Combatting the New Right - 2019-05-13
Elections for the European Parliament at the end of May should prove a testing ground for Bannon's Movement. Right now, if the polling is accurate and the Euroskeptic, populist, and far-right parties combine their efforts, they could, staggeringly enough, become the largest coalition in that body. True, some prominent right-wing parties, like Poland's Law and Justice, remain unseduced by Bannon. But it's a mistake to underestimate him, just as it was a mistake to dismiss Trump in 2016. Success can be very persuasive, as The Donald proved in his takeover of a Republican Party whose leaders initially and almost universally despised him.
But Europe is only part of Bannon's plan. For someone who has vented so much spleen at "globalists" like financier and philanthropist George Soros, Bannon is quite the internationalist. In Latin America, he's already appointed Jair Bolsonaro's youngest son as his regional representative to help build on the right's electoral successes in Brazil, Colombia, Guatemala, Honduras, and Paraguay. Bannon has also partnered with a Chinese billionaire to create a Rule of Law Fund that's meant to be the point of a spear aimed at the regime in Beijing.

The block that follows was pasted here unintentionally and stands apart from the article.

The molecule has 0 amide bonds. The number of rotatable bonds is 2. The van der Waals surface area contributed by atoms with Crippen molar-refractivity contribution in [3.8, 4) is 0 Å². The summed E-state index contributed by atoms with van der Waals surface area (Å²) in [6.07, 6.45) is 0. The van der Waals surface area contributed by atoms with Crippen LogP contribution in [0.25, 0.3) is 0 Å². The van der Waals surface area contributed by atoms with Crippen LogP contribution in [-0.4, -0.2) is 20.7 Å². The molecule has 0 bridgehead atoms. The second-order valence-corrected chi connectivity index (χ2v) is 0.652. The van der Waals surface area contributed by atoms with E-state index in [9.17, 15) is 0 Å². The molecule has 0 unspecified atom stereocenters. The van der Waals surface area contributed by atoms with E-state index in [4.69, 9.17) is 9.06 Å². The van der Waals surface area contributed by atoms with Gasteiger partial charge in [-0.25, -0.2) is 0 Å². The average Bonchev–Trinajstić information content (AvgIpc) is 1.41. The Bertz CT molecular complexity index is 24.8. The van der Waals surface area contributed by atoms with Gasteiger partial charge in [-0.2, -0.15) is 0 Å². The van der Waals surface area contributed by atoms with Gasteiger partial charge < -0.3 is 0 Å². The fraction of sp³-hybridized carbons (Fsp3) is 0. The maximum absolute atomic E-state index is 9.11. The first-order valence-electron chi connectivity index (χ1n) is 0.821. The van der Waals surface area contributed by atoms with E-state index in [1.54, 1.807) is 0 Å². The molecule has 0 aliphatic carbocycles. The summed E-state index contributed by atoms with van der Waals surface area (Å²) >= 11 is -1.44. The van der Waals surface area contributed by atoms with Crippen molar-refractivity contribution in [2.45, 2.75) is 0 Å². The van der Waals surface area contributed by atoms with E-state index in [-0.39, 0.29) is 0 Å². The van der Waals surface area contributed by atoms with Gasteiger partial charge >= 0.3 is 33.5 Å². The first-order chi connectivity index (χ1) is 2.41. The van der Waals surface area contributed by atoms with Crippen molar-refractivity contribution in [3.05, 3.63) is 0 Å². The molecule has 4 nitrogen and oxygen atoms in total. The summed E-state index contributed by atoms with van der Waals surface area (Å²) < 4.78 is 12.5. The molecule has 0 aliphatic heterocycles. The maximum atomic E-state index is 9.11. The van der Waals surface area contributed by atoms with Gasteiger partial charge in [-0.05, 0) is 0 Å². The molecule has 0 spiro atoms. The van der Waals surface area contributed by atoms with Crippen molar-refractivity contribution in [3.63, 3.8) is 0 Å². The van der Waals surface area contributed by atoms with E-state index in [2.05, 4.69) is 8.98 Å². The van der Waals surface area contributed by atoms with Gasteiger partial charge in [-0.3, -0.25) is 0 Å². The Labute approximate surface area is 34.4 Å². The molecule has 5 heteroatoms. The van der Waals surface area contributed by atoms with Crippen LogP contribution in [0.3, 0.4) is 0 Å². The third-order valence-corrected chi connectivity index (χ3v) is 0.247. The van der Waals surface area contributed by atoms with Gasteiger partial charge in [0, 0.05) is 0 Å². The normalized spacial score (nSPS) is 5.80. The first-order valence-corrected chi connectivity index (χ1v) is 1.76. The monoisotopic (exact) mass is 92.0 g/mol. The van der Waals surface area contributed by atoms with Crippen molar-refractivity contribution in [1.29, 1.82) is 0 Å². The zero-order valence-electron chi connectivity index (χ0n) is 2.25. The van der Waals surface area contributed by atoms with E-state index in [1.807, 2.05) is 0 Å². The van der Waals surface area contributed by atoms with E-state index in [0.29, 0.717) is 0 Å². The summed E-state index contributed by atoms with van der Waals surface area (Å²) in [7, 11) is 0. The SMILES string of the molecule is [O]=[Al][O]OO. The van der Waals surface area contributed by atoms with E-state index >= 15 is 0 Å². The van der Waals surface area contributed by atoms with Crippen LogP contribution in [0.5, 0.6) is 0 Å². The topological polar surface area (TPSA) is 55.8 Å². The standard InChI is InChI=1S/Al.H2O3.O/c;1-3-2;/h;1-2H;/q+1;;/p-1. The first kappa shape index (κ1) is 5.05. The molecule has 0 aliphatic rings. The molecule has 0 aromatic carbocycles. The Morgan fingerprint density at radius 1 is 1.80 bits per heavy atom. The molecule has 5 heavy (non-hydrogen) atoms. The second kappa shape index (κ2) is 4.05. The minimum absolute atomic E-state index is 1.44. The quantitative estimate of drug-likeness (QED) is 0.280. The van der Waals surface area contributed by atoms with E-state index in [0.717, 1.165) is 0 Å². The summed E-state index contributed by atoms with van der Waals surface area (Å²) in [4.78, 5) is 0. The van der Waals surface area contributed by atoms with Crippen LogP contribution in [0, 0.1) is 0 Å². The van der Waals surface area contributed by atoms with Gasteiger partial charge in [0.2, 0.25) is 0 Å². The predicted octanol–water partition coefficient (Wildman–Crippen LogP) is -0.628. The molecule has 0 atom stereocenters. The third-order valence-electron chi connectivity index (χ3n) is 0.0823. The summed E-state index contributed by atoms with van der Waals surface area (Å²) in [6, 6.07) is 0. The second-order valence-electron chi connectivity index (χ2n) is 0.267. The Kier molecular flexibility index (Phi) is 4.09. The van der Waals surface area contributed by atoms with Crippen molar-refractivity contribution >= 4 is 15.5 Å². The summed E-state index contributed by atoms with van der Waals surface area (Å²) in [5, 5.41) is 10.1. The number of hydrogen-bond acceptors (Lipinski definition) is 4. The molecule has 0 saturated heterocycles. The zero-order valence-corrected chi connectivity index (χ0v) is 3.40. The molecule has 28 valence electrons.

In search of a stable of princes, that would-be Machiavelli has also visited Japan at the invitation of the fanatical Happiness Realization Party, a political cult that embraces Japanese militarism. Israel, too, is to be part of Bannon's alt-right archipelago because the self-professed "Christian Zionist" sees Prime Minister Benjamin Netanyahu as a key link in a future anti-Islamic front. Also figuring prominently in his thinking is Russia, a vast, mostly white country led by a critic of Western liberalism and "radical Islam," though Bannon acknowledges that the Mueller report has temporarily set back his efforts.